House leaders are pressing ahead with their plan to repeal and replace the Affordable Care Act, despite mounting opposition from conservatives within their own party, Democrats and a number of prominent health-care industry groups.

House leaders released their replacement bill March 6, and the House Ways and Means Committee voted 23-16 early this morning to advance the bill after roughly 18 hours of debate. Ways and Means Committee Chairman Kevin Brady (R-TX) cited President Trump’s support of the bill this week as a sign that Republicans are ready to unite and deliver on their promises to end Obamacare and find a better health care solution for those Americans who aren’t already covered through employer-provided insurance.

“Ways and Means Republicans just passed legislation that will help Americans finally have access to affordable health care,” Brady said. “This legislation reflects President Trump’s strong commitment to improving health care for all Americans. I sincerely thank my colleagues for their hard work and commitment to delivering on the President’s promise.”

The Energy and Commerce Committee also passed the bill earlier today. The bill, called the American Health Care Act (AHCA), replaces ACA subsidies with new refundable, age-based tax credits for those without employer-provided health insurance. The tax credits would begin phasing out for individuals with incomes above $75,000 and families earning more than $150,000. The plan would also freeze Medicaid expansion in 2020 and phase it out over time. Nationally, more than 11 million people are covered by Medicaid through the expansion under the ACA.

The bill would eliminate the individual mandate but would attempt to encourage people to maintain coverage by allowing insurers to impose a surcharge of 30 percent on those who have gaps in their coverage. Nearly all of the ACA’s taxes would be eliminated with the exception of the “Cadillac” tax on high-cost health plans – a tax that ASAE and many other business groups opposed. The House bill would allow the Cadillac tax to take effect in 2025 as a means of trying to ensure that the legislation does not add to the deficit after 10 years. It would also strip funding for Planned Parenthood.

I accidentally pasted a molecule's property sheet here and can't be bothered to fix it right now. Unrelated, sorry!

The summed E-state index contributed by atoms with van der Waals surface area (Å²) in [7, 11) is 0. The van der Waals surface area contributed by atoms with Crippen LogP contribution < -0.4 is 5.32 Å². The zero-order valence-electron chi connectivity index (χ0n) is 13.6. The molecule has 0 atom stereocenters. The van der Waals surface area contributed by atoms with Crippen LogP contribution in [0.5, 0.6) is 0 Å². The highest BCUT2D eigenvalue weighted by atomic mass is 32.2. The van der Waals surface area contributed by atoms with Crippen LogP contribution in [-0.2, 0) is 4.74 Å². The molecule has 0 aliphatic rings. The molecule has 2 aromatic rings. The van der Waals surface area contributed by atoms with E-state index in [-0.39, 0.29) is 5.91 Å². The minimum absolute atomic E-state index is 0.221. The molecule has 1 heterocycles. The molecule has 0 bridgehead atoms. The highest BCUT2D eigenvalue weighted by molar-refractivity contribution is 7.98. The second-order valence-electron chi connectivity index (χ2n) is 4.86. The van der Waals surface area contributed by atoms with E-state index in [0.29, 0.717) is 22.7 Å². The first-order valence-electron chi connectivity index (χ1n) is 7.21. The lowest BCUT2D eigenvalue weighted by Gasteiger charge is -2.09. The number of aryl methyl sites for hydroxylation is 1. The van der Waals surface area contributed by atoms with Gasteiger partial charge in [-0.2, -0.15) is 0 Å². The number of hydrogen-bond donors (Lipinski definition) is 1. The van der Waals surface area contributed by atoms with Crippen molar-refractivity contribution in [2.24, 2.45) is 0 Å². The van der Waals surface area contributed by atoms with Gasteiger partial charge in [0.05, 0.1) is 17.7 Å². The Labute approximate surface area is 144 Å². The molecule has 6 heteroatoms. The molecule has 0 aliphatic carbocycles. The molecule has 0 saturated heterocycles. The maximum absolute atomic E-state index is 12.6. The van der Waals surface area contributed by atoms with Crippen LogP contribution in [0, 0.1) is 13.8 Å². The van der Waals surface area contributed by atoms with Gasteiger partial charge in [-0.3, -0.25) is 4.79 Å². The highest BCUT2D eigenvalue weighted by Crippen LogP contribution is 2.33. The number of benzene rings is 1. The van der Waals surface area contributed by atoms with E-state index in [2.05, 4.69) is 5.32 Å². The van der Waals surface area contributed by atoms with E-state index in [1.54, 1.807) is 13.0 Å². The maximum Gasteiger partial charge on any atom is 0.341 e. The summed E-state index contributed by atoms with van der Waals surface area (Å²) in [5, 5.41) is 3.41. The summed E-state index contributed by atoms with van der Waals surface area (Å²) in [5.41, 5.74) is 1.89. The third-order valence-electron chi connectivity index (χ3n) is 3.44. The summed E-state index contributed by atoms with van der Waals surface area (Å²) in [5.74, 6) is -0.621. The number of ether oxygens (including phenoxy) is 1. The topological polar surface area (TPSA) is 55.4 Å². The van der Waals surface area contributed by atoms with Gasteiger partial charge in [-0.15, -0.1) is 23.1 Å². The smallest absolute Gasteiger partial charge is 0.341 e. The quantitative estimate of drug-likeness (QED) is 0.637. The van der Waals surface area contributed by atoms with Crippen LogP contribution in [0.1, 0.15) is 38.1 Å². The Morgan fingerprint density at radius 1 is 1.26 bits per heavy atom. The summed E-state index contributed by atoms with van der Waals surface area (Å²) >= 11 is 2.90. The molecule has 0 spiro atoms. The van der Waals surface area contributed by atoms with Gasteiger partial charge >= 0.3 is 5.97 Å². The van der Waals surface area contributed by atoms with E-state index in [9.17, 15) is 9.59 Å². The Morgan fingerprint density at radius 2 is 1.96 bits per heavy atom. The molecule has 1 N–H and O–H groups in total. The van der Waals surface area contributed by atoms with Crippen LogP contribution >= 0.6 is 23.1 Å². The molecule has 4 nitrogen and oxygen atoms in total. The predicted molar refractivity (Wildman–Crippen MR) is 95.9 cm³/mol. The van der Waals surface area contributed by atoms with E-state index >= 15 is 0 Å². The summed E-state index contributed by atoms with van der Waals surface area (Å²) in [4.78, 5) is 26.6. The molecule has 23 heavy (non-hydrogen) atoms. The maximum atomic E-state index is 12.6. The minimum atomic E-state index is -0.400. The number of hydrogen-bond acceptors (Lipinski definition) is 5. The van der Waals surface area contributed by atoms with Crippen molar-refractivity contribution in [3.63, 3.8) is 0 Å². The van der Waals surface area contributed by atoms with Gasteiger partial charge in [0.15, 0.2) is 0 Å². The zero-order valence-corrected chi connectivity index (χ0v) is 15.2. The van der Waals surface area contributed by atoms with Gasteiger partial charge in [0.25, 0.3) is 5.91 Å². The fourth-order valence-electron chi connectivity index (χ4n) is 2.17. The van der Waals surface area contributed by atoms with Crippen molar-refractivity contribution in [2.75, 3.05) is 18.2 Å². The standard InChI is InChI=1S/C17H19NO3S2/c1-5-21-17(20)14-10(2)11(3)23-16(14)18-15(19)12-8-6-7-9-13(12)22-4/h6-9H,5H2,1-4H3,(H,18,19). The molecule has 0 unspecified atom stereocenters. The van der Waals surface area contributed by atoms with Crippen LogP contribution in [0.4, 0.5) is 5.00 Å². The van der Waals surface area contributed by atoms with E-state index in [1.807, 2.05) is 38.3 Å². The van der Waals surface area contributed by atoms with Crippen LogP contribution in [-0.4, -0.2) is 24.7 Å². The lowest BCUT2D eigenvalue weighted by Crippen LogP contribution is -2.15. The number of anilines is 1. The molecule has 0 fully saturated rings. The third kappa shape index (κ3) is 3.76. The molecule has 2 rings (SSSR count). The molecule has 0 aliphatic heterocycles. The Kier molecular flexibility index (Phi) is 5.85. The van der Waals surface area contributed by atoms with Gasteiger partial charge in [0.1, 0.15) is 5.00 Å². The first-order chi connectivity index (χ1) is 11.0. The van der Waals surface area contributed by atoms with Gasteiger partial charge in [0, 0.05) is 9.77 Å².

Democrats, as expected, are united against the bill, which they point out has not even been scored yet by the Congressional Budget Office (CBO). “Transparency is clearly lacking in this process,” said Ways and Means Ranking Member Richard Neal (D-MA). “The American people deserve better from their representatives. Also, to consider a bill of this magnitude without a CBO score is not only puzzling and concerning, but also irresponsible.”

Conservatives also dislike the bill, particularly the new tax credits which they view as another entitlement. The Freedom Caucus, a block of roughly 30 hard-line conservatives in the House, has been critical of key elements of the plan as well as the potential cost. Over in the Senate, the bill is taking heat from conservatives like Sen. Ted Cruz (R-TX) and Rand Paul (R-KY) and more moderate Republicans who are concerned about changes in the bill for states that accepted Medicaid expansion under the ACA.

House leaders have been trying to sell the plan to business groups this week but encountered another backlash when major associations like AARP, the American Medical Association and the American Hospital Association came out squarely against the bill.

“While we agree that there are problems with the ACA that must be addressed, we cannot support the AHCA as drafted because of the expected decline in health insurance coverage and the potential harm it would cause to vulnerable patient populations,” said James Madara, CEO of the AMA, in a letter to Ways and Means and Energy and Commerce Committee members.

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